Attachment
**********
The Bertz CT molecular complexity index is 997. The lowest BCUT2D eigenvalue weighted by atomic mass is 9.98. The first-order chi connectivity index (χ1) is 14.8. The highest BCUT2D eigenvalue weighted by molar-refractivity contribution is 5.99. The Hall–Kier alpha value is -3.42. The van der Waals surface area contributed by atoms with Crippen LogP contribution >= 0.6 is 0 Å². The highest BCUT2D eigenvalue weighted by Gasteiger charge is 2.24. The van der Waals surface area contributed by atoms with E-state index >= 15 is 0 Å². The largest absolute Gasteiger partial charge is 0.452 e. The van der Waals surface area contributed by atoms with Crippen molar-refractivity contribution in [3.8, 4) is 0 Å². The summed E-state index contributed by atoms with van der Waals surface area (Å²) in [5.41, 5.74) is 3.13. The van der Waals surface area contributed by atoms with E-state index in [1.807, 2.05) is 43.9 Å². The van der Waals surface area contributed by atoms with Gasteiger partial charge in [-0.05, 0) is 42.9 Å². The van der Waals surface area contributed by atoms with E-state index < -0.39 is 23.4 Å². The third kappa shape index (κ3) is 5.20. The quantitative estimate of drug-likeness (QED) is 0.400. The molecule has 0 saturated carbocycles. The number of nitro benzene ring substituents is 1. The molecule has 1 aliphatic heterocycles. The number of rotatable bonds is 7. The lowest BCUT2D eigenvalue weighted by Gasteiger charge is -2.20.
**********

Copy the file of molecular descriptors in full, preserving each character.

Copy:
The Bertz CT molecular complexity index is 997. The lowest BCUT2D eigenvalue weighted by atomic mass is 9.98. The first-order chi connectivity index (χ1) is 14.8. The highest BCUT2D eigenvalue weighted by molar-refractivity contribution is 5.99. The Hall–Kier alpha value is -3.42. The van der Waals surface area contributed by atoms with Crippen LogP contribution >= 0.6 is 0 Å². The highest BCUT2D eigenvalue weighted by Gasteiger charge is 2.24. The van der Waals surface area contributed by atoms with E-state index >= 15 is 0 Å². The largest absolute Gasteiger partial charge is 0.452 e. The van der Waals surface area contributed by atoms with Crippen molar-refractivity contribution in [3.8, 4) is 0 Å². The summed E-state index contributed by atoms with van der Waals surface area (Å²) in [5.41, 5.74) is 3.13. The van der Waals surface area contributed by atoms with E-state index in [1.807, 2.05) is 43.9 Å². The van der Waals surface area contributed by atoms with Gasteiger partial charge in [-0.05, 0) is 42.9 Å². The van der Waals surface area contributed by atoms with E-state index < -0.39 is 23.4 Å². The third kappa shape index (κ3) is 5.20. The quantitative estimate of drug-likeness (QED) is 0.400. The molecule has 0 saturated carbocycles. The number of nitro benzene ring substituents is 1. The molecule has 1 aliphatic heterocycles. The number of rotatable bonds is 7. The lowest BCUT2D eigenvalue weighted by Gasteiger charge is -2.20.